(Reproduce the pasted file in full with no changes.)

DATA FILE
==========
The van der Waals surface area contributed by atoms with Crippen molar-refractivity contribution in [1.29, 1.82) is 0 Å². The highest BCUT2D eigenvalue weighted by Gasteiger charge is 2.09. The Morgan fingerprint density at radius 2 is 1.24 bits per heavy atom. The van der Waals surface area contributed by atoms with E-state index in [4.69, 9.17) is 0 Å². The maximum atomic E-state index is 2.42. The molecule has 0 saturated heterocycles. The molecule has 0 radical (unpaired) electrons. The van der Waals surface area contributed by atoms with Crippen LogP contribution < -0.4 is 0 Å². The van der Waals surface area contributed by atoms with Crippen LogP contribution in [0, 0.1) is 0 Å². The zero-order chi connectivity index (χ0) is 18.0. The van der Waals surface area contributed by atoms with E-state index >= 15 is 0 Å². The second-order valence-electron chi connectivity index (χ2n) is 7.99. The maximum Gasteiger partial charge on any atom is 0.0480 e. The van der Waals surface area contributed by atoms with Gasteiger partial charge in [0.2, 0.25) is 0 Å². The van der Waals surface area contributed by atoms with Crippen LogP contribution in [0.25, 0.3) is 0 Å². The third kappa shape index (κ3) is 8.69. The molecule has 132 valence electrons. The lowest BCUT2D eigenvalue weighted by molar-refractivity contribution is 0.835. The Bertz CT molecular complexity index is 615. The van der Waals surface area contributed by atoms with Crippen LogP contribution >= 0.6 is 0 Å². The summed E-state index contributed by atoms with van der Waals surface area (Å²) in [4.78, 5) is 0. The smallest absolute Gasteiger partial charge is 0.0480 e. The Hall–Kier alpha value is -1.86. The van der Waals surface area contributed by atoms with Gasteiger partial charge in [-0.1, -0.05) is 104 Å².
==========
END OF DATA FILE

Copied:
The van der Waals surface area contributed by atoms with Crippen molar-refractivity contribution in [1.29, 1.82) is 0 Å². The highest BCUT2D eigenvalue weighted by Gasteiger charge is 2.09. The Morgan fingerprint density at radius 2 is 1.24 bits per heavy atom. The van der Waals surface area contributed by atoms with E-state index in [4.69, 9.17) is 0 Å². The maximum atomic E-state index is 2.42. The molecule has 0 saturated heterocycles. The molecule has 0 radical (unpaired) electrons. The van der Waals surface area contributed by atoms with Crippen LogP contribution < -0.4 is 0 Å². The van der Waals surface area contributed by atoms with Crippen LogP contribution in [0, 0.1) is 0 Å². The zero-order chi connectivity index (χ0) is 18.0. The van der Waals surface area contributed by atoms with E-state index >= 15 is 0 Å². The second-order valence-electron chi connectivity index (χ2n) is 7.99. The maximum Gasteiger partial charge on any atom is 0.0480 e. The van der Waals surface area contributed by atoms with Gasteiger partial charge in [0.2, 0.25) is 0 Å². The van der Waals surface area contributed by atoms with Crippen LogP contribution in [0.25, 0.3) is 0 Å². The third kappa shape index (κ3) is 8.69. The molecule has 132 valence electrons. The lowest BCUT2D eigenvalue weighted by molar-refractivity contribution is 0.835. The Bertz CT molecular complexity index is 615. The van der Waals surface area contributed by atoms with Crippen LogP contribution >= 0.6 is 0 Å². The summed E-state index contributed by atoms with van der Waals surface area (Å²) in [4.78, 5) is 0. The smallest absolute Gasteiger partial charge is 0.0480 e. The Hall–Kier alpha value is -1.86. The van der Waals surface area contributed by atoms with Gasteiger partial charge in [-0.1, -0.05) is 104 Å².